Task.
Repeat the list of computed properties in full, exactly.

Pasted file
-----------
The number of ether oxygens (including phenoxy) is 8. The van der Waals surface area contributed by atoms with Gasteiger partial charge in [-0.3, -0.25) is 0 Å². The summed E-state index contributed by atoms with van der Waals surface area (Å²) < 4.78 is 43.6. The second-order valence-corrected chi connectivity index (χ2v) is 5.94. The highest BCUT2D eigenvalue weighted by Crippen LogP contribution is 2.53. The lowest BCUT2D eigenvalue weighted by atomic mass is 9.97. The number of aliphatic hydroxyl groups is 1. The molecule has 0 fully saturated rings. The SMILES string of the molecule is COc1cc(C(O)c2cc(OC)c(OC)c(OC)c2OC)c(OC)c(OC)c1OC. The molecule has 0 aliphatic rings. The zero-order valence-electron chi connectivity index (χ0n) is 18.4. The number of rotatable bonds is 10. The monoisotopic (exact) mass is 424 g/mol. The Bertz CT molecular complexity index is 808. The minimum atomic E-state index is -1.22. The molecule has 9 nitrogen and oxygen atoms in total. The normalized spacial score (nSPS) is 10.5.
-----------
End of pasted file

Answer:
The number of ether oxygens (including phenoxy) is 8. The van der Waals surface area contributed by atoms with Gasteiger partial charge in [-0.3, -0.25) is 0 Å². The summed E-state index contributed by atoms with van der Waals surface area (Å²) < 4.78 is 43.6. The second-order valence-corrected chi connectivity index (χ2v) is 5.94. The highest BCUT2D eigenvalue weighted by Crippen LogP contribution is 2.53. The lowest BCUT2D eigenvalue weighted by atomic mass is 9.97. The number of aliphatic hydroxyl groups is 1. The molecule has 0 fully saturated rings. The SMILES string of the molecule is COc1cc(C(O)c2cc(OC)c(OC)c(OC)c2OC)c(OC)c(OC)c1OC. The molecule has 0 aliphatic rings. The zero-order valence-electron chi connectivity index (χ0n) is 18.4. The number of rotatable bonds is 10. The monoisotopic (exact) mass is 424 g/mol. The Bertz CT molecular complexity index is 808. The minimum atomic E-state index is -1.22. The molecule has 9 nitrogen and oxygen atoms in total. The normalized spacial score (nSPS) is 10.5.